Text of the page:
A British naval vessel built in 1915 that was employed in bombarding the coast in the Gallipoli campaign has opened to the public this week in Portsmouth Historic Dockyards after a £2.4 million restoration programme. Armed with two six-inch guns, HMS M33 was a ‘568-ton metal box lacking in comforts’, according to the museum. The 72 officers and men who sailed for Gallipoli were crammed inside and away from home for more than three years.The ship complements ‘Gallipoli: Myth and Memory’, a large and thoughtful exhibition in the Dockyards’ National Museum of the Royal Navy, which gives both sides of the story of the terrible campaign.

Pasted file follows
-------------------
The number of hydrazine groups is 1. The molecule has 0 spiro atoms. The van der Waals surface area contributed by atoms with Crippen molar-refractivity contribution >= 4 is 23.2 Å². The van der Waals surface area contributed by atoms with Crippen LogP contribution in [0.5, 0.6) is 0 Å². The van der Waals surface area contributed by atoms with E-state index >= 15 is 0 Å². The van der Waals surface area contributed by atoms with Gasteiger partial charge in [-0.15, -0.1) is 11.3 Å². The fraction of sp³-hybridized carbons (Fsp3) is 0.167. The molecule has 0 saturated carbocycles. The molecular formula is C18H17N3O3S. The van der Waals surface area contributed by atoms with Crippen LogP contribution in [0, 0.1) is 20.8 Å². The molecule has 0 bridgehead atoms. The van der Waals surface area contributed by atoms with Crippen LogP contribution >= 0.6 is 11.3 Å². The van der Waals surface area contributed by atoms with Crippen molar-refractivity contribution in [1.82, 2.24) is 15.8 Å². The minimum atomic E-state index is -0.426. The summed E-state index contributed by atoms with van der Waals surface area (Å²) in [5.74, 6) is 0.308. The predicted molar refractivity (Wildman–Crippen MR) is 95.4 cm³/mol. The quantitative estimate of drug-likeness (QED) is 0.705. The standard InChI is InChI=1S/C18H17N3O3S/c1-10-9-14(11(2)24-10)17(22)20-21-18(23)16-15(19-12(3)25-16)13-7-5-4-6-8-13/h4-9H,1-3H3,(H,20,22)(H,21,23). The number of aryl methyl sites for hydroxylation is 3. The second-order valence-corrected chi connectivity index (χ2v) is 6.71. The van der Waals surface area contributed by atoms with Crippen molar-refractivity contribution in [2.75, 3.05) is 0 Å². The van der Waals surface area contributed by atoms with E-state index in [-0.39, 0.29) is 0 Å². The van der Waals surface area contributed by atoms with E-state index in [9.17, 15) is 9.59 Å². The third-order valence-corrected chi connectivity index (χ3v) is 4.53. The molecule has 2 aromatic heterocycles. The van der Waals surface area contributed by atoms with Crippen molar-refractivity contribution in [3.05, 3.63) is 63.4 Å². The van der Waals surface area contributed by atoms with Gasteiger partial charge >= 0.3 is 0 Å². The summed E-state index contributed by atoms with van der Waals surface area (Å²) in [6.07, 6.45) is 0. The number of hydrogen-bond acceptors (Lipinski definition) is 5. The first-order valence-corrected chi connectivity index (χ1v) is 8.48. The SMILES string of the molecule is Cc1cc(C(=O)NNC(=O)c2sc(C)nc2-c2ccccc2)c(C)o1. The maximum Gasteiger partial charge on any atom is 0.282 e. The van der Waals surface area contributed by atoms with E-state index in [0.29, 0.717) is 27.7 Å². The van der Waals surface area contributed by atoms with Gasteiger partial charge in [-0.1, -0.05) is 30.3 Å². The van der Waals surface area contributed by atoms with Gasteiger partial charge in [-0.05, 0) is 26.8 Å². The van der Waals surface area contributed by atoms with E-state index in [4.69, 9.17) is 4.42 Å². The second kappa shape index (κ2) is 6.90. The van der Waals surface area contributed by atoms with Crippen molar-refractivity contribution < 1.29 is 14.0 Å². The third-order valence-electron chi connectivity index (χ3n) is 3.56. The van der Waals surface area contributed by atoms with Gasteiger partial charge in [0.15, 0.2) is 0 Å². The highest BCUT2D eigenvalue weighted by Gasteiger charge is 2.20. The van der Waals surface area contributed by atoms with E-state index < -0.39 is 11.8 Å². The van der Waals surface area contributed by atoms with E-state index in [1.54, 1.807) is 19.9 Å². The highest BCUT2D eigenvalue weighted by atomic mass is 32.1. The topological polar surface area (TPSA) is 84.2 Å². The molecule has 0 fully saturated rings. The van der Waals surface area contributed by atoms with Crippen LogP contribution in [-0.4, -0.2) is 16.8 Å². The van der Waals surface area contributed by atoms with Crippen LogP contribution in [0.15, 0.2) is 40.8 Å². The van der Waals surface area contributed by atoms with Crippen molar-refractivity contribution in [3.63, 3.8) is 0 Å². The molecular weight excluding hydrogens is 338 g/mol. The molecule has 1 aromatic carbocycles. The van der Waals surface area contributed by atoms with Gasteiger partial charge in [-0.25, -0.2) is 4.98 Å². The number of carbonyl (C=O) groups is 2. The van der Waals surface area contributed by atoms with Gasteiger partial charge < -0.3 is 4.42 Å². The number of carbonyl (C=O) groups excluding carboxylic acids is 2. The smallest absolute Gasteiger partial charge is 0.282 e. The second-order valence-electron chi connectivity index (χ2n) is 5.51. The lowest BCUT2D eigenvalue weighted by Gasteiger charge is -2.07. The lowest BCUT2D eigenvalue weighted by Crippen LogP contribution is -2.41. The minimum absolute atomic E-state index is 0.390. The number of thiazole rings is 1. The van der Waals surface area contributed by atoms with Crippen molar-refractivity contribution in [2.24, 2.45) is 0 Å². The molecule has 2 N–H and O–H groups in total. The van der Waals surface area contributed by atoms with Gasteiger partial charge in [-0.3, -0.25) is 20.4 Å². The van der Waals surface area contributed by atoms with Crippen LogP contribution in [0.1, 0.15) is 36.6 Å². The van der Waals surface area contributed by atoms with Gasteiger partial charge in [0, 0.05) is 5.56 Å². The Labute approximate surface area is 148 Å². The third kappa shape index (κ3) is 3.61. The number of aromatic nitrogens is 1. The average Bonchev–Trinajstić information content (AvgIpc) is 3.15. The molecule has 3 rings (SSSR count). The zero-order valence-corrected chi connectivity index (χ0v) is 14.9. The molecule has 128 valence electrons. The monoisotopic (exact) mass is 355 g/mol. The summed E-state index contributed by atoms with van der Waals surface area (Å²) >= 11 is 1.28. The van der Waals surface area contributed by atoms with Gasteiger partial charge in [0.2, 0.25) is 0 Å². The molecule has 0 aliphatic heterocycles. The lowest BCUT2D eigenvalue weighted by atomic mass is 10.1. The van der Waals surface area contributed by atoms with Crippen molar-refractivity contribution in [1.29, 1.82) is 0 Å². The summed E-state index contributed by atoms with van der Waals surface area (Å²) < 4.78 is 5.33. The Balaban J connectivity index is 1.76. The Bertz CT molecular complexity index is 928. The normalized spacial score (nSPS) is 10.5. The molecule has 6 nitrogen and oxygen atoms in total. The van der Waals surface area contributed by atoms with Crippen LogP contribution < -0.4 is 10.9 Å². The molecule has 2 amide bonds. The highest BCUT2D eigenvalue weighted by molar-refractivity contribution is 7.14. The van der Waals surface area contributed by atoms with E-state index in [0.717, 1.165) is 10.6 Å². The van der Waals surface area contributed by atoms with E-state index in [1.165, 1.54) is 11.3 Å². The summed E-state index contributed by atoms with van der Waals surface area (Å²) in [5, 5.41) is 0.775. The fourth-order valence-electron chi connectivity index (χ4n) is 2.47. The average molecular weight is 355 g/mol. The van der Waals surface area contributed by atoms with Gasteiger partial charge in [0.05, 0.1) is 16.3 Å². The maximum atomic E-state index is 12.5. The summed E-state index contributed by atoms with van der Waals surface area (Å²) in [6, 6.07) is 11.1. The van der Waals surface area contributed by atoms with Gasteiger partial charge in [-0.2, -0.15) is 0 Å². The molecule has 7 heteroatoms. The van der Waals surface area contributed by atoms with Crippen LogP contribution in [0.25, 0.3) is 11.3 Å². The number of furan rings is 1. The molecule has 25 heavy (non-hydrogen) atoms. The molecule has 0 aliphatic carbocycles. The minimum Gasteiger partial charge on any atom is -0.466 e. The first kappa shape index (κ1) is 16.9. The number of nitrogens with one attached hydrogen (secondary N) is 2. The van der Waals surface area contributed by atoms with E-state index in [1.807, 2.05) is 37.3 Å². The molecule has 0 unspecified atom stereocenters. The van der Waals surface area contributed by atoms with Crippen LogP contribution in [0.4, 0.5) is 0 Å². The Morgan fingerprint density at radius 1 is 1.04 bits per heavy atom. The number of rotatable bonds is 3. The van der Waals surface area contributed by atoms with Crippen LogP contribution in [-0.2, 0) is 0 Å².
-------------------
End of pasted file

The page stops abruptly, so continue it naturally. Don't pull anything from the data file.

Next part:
With Nelson’s flagship Victory and the 16th-century warship Mary Rose among its other attractions, plus trips around the harbour, Portsmouth Historic Dockyards make a pleasant day out from London. Also not to be missed here is HMS Warrior, a steam sailing ship built in 1860 and the largest fighting ship in the world at the time. She never fired a shot in anger, and was a leading vessel in the 1867 Fleet Review given in honour of the state visit of Abdülaziz, the first Ottoman sultan to visit Europe.